If the gold standard had not been abandoned in the 1930s, which became famous because of the severity of the economic crisis, the post-1929 deflationary period would have lasted much longer. Thus, it can be seen that creeping inflation was a “good solution” both to avoid the worst (deflation) and to help boost capitalism for three decades (after 1945). That is, it worked without problems, but only before capitalism entered its sunset. Stagflation, then, became the indicator that this “solution” started to fail, becoming an eventual difficulty, a “problem”.

After this historical consideration, the inflation theory that best supports Nouriel Roubini's gloomy forecast can be presented; behold, it was formulated by Anwar Shaikh and is exposed in his book Capitalism (Oxford University Press). To expose it, it is necessary to state peremptorily that inflation is produced immediately by the decisions of capitalist companies, in particular, of corporations that have great control over their markets. They are and only they are free to raise prices when they see fit. In this sense, there is an evident asymmetry in relation to workers.

Thus, the inflationary inertia supposedly produced, in certain circumstances, by a price/wage spiral of circular causation, is only an appearance that gives rise to a false theory, which is usually supported by economists of the system. The rise in wages that follows the rise in prices comes as an a posteriori response and it follows only through much struggle on the part of the workers. What produces inflation a priori are the decisions of the capitalists, which aim to increase prices whenever possible to increase the profit margins actually obtained.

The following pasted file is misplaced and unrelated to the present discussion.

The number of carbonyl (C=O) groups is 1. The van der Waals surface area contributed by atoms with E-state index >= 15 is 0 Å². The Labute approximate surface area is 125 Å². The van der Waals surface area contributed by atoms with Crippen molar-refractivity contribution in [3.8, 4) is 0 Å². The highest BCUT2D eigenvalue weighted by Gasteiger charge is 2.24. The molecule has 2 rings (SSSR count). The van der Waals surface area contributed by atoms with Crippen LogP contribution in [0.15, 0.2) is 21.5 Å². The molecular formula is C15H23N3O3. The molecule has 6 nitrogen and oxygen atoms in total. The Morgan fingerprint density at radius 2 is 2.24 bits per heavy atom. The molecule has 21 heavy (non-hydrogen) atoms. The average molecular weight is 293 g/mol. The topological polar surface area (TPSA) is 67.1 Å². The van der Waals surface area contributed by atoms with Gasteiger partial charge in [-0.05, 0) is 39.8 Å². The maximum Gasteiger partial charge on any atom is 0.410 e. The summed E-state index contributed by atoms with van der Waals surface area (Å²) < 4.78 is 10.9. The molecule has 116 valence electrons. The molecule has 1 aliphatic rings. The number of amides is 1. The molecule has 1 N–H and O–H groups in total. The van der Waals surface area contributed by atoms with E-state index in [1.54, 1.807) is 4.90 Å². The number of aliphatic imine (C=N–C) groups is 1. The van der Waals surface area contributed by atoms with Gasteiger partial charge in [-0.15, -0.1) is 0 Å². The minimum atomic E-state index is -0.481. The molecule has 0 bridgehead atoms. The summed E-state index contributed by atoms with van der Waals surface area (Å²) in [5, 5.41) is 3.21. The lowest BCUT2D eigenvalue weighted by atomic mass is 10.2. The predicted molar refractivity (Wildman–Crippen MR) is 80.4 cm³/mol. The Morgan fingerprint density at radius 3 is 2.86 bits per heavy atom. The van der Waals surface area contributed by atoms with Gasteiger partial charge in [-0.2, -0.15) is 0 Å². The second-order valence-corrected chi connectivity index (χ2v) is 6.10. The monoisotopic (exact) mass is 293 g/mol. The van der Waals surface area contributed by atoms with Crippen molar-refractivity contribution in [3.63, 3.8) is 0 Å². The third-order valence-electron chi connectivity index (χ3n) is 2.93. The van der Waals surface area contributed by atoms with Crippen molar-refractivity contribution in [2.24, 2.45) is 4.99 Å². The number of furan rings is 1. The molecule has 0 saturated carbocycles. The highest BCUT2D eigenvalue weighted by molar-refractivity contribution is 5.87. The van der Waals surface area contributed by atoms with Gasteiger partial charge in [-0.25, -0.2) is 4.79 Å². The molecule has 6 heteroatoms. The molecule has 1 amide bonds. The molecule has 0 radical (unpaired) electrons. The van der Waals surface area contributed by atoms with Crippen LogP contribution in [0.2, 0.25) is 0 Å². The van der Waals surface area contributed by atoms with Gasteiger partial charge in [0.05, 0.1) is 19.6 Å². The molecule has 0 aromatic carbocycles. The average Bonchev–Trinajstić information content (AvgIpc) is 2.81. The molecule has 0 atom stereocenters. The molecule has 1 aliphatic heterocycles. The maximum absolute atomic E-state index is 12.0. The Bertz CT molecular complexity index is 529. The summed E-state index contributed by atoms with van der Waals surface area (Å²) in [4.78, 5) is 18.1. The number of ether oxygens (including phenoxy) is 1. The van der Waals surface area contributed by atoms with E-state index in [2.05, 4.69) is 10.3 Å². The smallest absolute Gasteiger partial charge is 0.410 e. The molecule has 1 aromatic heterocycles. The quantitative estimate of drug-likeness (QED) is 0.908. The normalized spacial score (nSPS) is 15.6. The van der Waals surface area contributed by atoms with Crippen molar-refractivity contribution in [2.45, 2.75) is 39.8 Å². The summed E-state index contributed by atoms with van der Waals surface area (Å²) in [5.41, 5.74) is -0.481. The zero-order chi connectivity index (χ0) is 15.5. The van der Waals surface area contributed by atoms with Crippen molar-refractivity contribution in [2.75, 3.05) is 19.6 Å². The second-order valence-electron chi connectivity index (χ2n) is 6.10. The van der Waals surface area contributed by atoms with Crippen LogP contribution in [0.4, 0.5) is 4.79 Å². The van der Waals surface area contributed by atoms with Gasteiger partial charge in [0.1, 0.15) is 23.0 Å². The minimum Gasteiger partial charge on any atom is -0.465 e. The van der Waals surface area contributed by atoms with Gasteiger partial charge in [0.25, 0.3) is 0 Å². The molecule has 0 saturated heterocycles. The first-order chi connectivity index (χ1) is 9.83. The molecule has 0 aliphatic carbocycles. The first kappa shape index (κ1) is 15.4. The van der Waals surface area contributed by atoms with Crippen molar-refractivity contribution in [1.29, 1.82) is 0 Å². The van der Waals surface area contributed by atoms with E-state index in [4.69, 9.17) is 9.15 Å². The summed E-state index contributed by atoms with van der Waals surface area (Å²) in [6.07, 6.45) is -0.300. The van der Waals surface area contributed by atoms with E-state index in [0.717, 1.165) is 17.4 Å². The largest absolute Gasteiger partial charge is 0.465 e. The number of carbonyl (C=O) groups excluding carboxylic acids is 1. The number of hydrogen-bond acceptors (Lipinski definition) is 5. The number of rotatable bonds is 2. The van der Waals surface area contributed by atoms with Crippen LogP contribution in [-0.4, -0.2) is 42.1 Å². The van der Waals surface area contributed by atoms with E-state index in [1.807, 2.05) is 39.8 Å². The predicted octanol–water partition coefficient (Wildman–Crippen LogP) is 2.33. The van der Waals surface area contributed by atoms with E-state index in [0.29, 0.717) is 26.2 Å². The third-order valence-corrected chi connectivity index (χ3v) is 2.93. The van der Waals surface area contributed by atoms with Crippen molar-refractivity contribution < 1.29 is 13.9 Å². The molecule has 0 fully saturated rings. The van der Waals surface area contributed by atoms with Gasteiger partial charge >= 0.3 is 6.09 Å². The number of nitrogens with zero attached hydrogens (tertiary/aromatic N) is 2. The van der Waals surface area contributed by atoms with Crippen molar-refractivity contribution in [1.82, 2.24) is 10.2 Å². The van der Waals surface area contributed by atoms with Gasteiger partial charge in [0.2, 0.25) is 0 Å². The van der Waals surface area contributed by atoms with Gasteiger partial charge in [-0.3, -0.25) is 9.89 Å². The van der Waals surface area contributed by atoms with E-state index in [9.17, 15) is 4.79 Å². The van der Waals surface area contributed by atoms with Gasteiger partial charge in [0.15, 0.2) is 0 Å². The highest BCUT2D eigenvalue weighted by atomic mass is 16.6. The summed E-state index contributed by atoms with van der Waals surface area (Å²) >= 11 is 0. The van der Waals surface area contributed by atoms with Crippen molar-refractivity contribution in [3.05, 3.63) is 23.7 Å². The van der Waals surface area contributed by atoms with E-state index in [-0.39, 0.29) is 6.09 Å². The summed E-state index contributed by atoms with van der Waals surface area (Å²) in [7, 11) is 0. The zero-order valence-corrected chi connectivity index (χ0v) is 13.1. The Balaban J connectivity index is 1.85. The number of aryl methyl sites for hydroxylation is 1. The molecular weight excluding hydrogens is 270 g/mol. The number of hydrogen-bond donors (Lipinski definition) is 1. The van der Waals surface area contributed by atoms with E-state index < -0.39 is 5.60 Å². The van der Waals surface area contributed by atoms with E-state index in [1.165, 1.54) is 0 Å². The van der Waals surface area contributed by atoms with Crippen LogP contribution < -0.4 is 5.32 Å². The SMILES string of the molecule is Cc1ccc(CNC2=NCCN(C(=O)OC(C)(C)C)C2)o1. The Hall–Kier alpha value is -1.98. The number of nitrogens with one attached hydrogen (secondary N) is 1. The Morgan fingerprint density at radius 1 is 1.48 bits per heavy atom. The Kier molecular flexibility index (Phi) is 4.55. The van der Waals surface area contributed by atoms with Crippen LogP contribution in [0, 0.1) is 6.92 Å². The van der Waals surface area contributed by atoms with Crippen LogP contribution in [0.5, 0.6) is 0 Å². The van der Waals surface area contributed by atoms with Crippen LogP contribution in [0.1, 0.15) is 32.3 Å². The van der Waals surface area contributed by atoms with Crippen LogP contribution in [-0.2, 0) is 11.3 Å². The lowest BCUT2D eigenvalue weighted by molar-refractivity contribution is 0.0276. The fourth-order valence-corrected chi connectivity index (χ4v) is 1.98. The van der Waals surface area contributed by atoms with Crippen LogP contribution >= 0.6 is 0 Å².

According to Shaikh's theory – which operates with macroeconomic variables, which are constituted only as statistical syntheses of complex elementary phenomena – the inflation rate depends positively on aggregate demand impulses, negatively on the net profit rate and positively on the degree of use of the growth potential (which can be approximated in the short term by the degree of occupancy of the installed capacity).

The following chart helps to understand this theory of inflation. But it should not be taken as positive information, but only as a rhetorical device that nevertheless has knowledge value.

The horizontal axis represents the growth potential and the vertical axis the expected inflation rate; the curves drawn therefore depend on the three variables mentioned above: explicitly on the “τ” variable and implicitly on the “demand impulse” variable (shape of the central curves). The inflation rate should grow with the use of the growth potential, tending to infinity as it tends to run out. For this to happen, there needs to be enough momentum from aggregate demand. If this is sufficiently strong and continuous, hyperinflation occurs. Two curves are plotted in the figure to make explicit the dependence of the inflation rate on the net profit rate: one for higher profitability than the other. As the comparison of the curves suggests, lower profitability increases the inflationary tendency of the economic system.